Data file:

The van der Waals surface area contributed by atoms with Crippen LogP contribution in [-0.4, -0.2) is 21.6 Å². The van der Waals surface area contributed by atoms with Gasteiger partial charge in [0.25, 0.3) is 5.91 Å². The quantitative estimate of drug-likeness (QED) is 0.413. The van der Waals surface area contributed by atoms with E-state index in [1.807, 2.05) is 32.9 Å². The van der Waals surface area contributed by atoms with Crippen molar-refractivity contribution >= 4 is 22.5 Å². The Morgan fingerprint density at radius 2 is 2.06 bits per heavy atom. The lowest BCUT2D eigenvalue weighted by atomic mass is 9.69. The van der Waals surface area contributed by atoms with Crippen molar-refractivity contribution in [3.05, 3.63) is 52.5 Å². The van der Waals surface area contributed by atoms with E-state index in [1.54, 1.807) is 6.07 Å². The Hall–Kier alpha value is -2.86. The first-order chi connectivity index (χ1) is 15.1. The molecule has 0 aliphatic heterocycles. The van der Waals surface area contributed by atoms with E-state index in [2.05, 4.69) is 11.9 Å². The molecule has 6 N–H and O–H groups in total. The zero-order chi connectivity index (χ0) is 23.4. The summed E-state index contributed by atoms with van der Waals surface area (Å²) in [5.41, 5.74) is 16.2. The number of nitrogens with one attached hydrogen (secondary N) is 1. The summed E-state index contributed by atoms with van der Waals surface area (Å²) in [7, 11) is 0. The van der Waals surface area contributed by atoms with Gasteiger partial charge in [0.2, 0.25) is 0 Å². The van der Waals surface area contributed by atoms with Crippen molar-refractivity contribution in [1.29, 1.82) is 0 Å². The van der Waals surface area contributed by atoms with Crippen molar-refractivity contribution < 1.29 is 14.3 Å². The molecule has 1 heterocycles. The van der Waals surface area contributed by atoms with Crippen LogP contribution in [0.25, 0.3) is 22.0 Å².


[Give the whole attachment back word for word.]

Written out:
The van der Waals surface area contributed by atoms with Crippen LogP contribution in [-0.4, -0.2) is 21.6 Å². The van der Waals surface area contributed by atoms with Gasteiger partial charge in [0.25, 0.3) is 5.91 Å². The quantitative estimate of drug-likeness (QED) is 0.413. The van der Waals surface area contributed by atoms with E-state index in [1.807, 2.05) is 32.9 Å². The van der Waals surface area contributed by atoms with Crippen molar-refractivity contribution >= 4 is 22.5 Å². The Morgan fingerprint density at radius 2 is 2.06 bits per heavy atom. The lowest BCUT2D eigenvalue weighted by atomic mass is 9.69. The van der Waals surface area contributed by atoms with Crippen molar-refractivity contribution in [3.05, 3.63) is 52.5 Å². The van der Waals surface area contributed by atoms with E-state index in [1.54, 1.807) is 6.07 Å². The Hall–Kier alpha value is -2.86. The first-order chi connectivity index (χ1) is 15.1. The molecule has 0 aliphatic heterocycles. The van der Waals surface area contributed by atoms with E-state index in [2.05, 4.69) is 11.9 Å². The molecule has 6 N–H and O–H groups in total. The zero-order chi connectivity index (χ0) is 23.4. The summed E-state index contributed by atoms with van der Waals surface area (Å²) in [5.41, 5.74) is 16.2. The number of nitrogens with one attached hydrogen (secondary N) is 1. The summed E-state index contributed by atoms with van der Waals surface area (Å²) in [7, 11) is 0. The van der Waals surface area contributed by atoms with Gasteiger partial charge in [0.2, 0.25) is 0 Å². The van der Waals surface area contributed by atoms with Crippen molar-refractivity contribution in [1.29, 1.82) is 0 Å². The van der Waals surface area contributed by atoms with Crippen molar-refractivity contribution < 1.29 is 14.3 Å². The molecule has 1 heterocycles. The van der Waals surface area contributed by atoms with Crippen LogP contribution in [0.25, 0.3) is 22.0 Å².